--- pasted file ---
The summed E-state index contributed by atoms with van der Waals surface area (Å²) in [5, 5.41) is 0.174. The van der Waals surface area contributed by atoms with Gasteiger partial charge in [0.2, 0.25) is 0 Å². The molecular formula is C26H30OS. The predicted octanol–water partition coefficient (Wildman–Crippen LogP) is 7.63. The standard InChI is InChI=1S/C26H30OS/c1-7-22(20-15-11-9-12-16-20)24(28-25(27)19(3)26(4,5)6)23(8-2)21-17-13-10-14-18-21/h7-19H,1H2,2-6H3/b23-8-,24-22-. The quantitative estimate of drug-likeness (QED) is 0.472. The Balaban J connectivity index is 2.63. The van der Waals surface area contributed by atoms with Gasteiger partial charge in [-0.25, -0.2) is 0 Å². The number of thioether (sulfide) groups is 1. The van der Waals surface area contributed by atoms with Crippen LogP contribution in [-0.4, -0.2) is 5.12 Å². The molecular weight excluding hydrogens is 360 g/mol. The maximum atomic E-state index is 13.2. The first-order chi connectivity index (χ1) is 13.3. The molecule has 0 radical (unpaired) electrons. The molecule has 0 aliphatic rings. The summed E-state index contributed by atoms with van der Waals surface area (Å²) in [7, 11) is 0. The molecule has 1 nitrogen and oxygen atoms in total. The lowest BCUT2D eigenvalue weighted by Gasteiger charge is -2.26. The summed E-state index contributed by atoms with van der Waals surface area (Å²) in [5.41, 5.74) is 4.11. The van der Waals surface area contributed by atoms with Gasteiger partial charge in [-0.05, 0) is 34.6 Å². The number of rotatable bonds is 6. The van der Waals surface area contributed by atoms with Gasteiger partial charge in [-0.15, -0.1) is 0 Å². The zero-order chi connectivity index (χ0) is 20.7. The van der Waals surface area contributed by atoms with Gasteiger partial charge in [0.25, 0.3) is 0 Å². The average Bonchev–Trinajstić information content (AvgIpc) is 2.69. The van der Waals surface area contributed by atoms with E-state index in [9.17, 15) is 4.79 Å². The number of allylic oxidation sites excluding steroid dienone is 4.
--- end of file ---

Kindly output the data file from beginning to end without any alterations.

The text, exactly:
The summed E-state index contributed by atoms with van der Waals surface area (Å²) in [5, 5.41) is 0.174. The van der Waals surface area contributed by atoms with Gasteiger partial charge in [0.2, 0.25) is 0 Å². The molecular formula is C26H30OS. The predicted octanol–water partition coefficient (Wildman–Crippen LogP) is 7.63. The standard InChI is InChI=1S/C26H30OS/c1-7-22(20-15-11-9-12-16-20)24(28-25(27)19(3)26(4,5)6)23(8-2)21-17-13-10-14-18-21/h7-19H,1H2,2-6H3/b23-8-,24-22-. The quantitative estimate of drug-likeness (QED) is 0.472. The Balaban J connectivity index is 2.63. The van der Waals surface area contributed by atoms with Gasteiger partial charge in [-0.25, -0.2) is 0 Å². The number of thioether (sulfide) groups is 1. The van der Waals surface area contributed by atoms with Crippen LogP contribution in [-0.4, -0.2) is 5.12 Å². The molecular weight excluding hydrogens is 360 g/mol. The maximum atomic E-state index is 13.2. The first-order chi connectivity index (χ1) is 13.3. The molecule has 0 radical (unpaired) electrons. The molecule has 0 aliphatic rings. The summed E-state index contributed by atoms with van der Waals surface area (Å²) in [7, 11) is 0. The molecule has 1 nitrogen and oxygen atoms in total. The lowest BCUT2D eigenvalue weighted by Gasteiger charge is -2.26. The summed E-state index contributed by atoms with van der Waals surface area (Å²) in [5.41, 5.74) is 4.11. The van der Waals surface area contributed by atoms with Gasteiger partial charge in [-0.05, 0) is 34.6 Å². The number of rotatable bonds is 6. The van der Waals surface area contributed by atoms with Gasteiger partial charge in [-0.15, -0.1) is 0 Å². The zero-order chi connectivity index (χ0) is 20.7. The van der Waals surface area contributed by atoms with Gasteiger partial charge in [0.25, 0.3) is 0 Å². The average Bonchev–Trinajstić information content (AvgIpc) is 2.69. The van der Waals surface area contributed by atoms with E-state index in [9.17, 15) is 4.79 Å². The number of allylic oxidation sites excluding steroid dienone is 4.